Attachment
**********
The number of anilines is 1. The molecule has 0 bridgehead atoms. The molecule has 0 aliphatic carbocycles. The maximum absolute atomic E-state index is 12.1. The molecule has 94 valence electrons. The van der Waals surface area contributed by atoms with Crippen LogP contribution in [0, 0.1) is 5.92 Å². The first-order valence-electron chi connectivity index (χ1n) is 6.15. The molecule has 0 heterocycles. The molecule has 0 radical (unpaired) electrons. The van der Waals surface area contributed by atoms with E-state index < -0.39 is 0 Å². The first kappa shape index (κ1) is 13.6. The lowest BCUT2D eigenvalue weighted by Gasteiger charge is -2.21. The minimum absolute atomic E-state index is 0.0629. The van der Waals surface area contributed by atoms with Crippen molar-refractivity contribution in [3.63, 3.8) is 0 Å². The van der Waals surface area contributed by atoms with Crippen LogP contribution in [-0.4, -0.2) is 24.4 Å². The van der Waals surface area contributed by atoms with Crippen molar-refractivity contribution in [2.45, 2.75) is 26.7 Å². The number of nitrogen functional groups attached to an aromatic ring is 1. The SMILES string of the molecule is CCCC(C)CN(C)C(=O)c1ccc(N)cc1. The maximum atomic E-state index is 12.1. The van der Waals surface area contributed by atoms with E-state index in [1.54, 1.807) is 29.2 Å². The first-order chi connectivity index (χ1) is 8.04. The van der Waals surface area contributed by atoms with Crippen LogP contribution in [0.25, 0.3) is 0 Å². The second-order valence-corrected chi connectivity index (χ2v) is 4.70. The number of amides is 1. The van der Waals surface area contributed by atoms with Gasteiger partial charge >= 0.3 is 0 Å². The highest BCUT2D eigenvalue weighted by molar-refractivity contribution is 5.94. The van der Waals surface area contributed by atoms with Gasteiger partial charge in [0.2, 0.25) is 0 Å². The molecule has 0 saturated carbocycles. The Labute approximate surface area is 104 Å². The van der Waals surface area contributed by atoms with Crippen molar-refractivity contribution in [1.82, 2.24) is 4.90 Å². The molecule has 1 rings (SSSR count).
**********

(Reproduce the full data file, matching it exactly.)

The number of anilines is 1. The molecule has 0 bridgehead atoms. The molecule has 0 aliphatic carbocycles. The maximum absolute atomic E-state index is 12.1. The molecule has 94 valence electrons. The van der Waals surface area contributed by atoms with Crippen LogP contribution in [0, 0.1) is 5.92 Å². The first-order valence-electron chi connectivity index (χ1n) is 6.15. The molecule has 0 heterocycles. The molecule has 0 radical (unpaired) electrons. The van der Waals surface area contributed by atoms with E-state index < -0.39 is 0 Å². The first kappa shape index (κ1) is 13.6. The lowest BCUT2D eigenvalue weighted by Gasteiger charge is -2.21. The minimum absolute atomic E-state index is 0.0629. The van der Waals surface area contributed by atoms with Crippen molar-refractivity contribution in [3.63, 3.8) is 0 Å². The van der Waals surface area contributed by atoms with Crippen LogP contribution in [-0.4, -0.2) is 24.4 Å². The van der Waals surface area contributed by atoms with Crippen molar-refractivity contribution in [2.45, 2.75) is 26.7 Å². The number of nitrogen functional groups attached to an aromatic ring is 1. The SMILES string of the molecule is CCCC(C)CN(C)C(=O)c1ccc(N)cc1. The maximum atomic E-state index is 12.1. The van der Waals surface area contributed by atoms with E-state index in [1.54, 1.807) is 29.2 Å². The first-order chi connectivity index (χ1) is 8.04. The van der Waals surface area contributed by atoms with Crippen LogP contribution in [0.25, 0.3) is 0 Å². The second-order valence-corrected chi connectivity index (χ2v) is 4.70. The number of amides is 1. The van der Waals surface area contributed by atoms with Gasteiger partial charge >= 0.3 is 0 Å². The highest BCUT2D eigenvalue weighted by molar-refractivity contribution is 5.94. The van der Waals surface area contributed by atoms with Gasteiger partial charge in [0.2, 0.25) is 0 Å². The molecule has 0 saturated carbocycles. The Labute approximate surface area is 104 Å². The van der Waals surface area contributed by atoms with Crippen molar-refractivity contribution in [1.82, 2.24) is 4.90 Å². The molecule has 1 rings (SSSR count).